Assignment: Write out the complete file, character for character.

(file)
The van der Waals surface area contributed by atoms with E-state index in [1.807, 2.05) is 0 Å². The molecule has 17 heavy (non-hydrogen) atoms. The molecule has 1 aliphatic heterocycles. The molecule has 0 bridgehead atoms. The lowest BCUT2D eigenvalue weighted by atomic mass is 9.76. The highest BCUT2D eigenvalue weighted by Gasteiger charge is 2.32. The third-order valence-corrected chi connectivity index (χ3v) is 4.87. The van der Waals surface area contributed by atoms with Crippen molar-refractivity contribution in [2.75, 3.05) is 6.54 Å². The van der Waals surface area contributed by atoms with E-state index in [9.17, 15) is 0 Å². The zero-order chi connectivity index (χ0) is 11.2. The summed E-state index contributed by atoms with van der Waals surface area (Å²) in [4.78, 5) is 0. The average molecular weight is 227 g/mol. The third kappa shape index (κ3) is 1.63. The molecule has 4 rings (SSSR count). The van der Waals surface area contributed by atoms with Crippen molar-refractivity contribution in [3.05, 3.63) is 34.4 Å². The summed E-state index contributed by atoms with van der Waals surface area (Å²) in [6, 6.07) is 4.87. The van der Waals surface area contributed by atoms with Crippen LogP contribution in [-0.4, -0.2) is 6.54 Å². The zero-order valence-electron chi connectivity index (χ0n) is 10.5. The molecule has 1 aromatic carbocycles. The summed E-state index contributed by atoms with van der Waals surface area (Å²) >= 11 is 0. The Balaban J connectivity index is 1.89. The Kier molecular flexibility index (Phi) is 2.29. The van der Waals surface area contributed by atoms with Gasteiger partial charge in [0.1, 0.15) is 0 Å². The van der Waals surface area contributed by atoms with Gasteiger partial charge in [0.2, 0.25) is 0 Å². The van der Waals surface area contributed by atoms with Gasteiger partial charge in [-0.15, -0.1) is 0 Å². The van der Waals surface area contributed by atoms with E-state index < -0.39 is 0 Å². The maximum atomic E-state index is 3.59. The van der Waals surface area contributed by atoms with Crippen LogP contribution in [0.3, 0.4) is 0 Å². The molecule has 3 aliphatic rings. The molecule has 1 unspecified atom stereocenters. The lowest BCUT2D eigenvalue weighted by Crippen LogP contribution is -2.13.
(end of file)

The van der Waals surface area contributed by atoms with E-state index in [1.807, 2.05) is 0 Å². The molecule has 17 heavy (non-hydrogen) atoms. The molecule has 1 aliphatic heterocycles. The molecule has 0 bridgehead atoms. The lowest BCUT2D eigenvalue weighted by atomic mass is 9.76. The highest BCUT2D eigenvalue weighted by Gasteiger charge is 2.32. The third-order valence-corrected chi connectivity index (χ3v) is 4.87. The van der Waals surface area contributed by atoms with Crippen molar-refractivity contribution in [2.75, 3.05) is 6.54 Å². The van der Waals surface area contributed by atoms with E-state index in [9.17, 15) is 0 Å². The zero-order chi connectivity index (χ0) is 11.2. The summed E-state index contributed by atoms with van der Waals surface area (Å²) in [4.78, 5) is 0. The average molecular weight is 227 g/mol. The third kappa shape index (κ3) is 1.63. The molecule has 4 rings (SSSR count). The van der Waals surface area contributed by atoms with Crippen molar-refractivity contribution in [3.05, 3.63) is 34.4 Å². The summed E-state index contributed by atoms with van der Waals surface area (Å²) in [6, 6.07) is 4.87. The van der Waals surface area contributed by atoms with Crippen LogP contribution in [-0.4, -0.2) is 6.54 Å². The zero-order valence-electron chi connectivity index (χ0n) is 10.5. The molecule has 1 aromatic carbocycles. The summed E-state index contributed by atoms with van der Waals surface area (Å²) >= 11 is 0. The Balaban J connectivity index is 1.89. The Kier molecular flexibility index (Phi) is 2.29. The van der Waals surface area contributed by atoms with Gasteiger partial charge in [0.1, 0.15) is 0 Å². The van der Waals surface area contributed by atoms with Gasteiger partial charge in [0.2, 0.25) is 0 Å². The van der Waals surface area contributed by atoms with Gasteiger partial charge in [-0.15, -0.1) is 0 Å². The van der Waals surface area contributed by atoms with E-state index < -0.39 is 0 Å². The maximum atomic E-state index is 3.59. The van der Waals surface area contributed by atoms with Crippen LogP contribution in [0.3, 0.4) is 0 Å². The molecule has 3 aliphatic rings. The molecule has 1 unspecified atom stereocenters. The lowest BCUT2D eigenvalue weighted by Crippen LogP contribution is -2.13.